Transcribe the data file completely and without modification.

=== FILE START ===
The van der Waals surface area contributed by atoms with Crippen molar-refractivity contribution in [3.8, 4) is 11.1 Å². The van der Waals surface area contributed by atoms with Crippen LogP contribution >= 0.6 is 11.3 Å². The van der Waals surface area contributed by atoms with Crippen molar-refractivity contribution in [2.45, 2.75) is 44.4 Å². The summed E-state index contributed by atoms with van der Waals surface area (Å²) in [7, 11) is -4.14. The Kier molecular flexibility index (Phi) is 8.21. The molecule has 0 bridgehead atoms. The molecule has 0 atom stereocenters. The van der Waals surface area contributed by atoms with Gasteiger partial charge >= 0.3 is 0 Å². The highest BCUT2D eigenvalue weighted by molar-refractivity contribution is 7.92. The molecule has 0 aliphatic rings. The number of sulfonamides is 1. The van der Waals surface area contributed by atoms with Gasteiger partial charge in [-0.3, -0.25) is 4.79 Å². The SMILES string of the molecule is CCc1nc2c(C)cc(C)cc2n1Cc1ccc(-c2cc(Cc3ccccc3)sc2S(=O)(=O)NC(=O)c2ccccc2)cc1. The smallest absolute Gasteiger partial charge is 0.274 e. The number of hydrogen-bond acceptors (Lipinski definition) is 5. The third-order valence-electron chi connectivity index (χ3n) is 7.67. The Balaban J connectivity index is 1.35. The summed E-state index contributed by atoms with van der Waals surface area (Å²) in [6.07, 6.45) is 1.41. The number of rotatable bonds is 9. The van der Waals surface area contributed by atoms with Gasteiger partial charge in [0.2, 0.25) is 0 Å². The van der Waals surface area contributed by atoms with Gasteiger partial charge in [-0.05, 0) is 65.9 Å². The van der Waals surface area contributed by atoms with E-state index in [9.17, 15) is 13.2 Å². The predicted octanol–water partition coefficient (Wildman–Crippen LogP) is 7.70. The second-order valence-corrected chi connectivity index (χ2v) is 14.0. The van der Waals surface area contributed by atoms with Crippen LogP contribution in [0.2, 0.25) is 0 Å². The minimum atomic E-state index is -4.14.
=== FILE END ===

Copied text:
The van der Waals surface area contributed by atoms with Crippen molar-refractivity contribution in [3.8, 4) is 11.1 Å². The van der Waals surface area contributed by atoms with Crippen LogP contribution >= 0.6 is 11.3 Å². The van der Waals surface area contributed by atoms with Crippen molar-refractivity contribution in [2.45, 2.75) is 44.4 Å². The summed E-state index contributed by atoms with van der Waals surface area (Å²) in [7, 11) is -4.14. The Kier molecular flexibility index (Phi) is 8.21. The molecule has 0 bridgehead atoms. The molecule has 0 atom stereocenters. The van der Waals surface area contributed by atoms with Gasteiger partial charge >= 0.3 is 0 Å². The highest BCUT2D eigenvalue weighted by molar-refractivity contribution is 7.92. The molecule has 0 aliphatic rings. The number of sulfonamides is 1. The van der Waals surface area contributed by atoms with Gasteiger partial charge in [-0.3, -0.25) is 4.79 Å². The SMILES string of the molecule is CCc1nc2c(C)cc(C)cc2n1Cc1ccc(-c2cc(Cc3ccccc3)sc2S(=O)(=O)NC(=O)c2ccccc2)cc1. The smallest absolute Gasteiger partial charge is 0.274 e. The number of hydrogen-bond acceptors (Lipinski definition) is 5. The third-order valence-electron chi connectivity index (χ3n) is 7.67. The Balaban J connectivity index is 1.35. The summed E-state index contributed by atoms with van der Waals surface area (Å²) in [6.07, 6.45) is 1.41. The number of rotatable bonds is 9. The van der Waals surface area contributed by atoms with Gasteiger partial charge in [0.2, 0.25) is 0 Å². The van der Waals surface area contributed by atoms with Gasteiger partial charge in [-0.05, 0) is 65.9 Å². The van der Waals surface area contributed by atoms with E-state index in [9.17, 15) is 13.2 Å². The predicted octanol–water partition coefficient (Wildman–Crippen LogP) is 7.70. The second-order valence-corrected chi connectivity index (χ2v) is 14.0. The van der Waals surface area contributed by atoms with Crippen LogP contribution in [0.2, 0.25) is 0 Å². The minimum atomic E-state index is -4.14.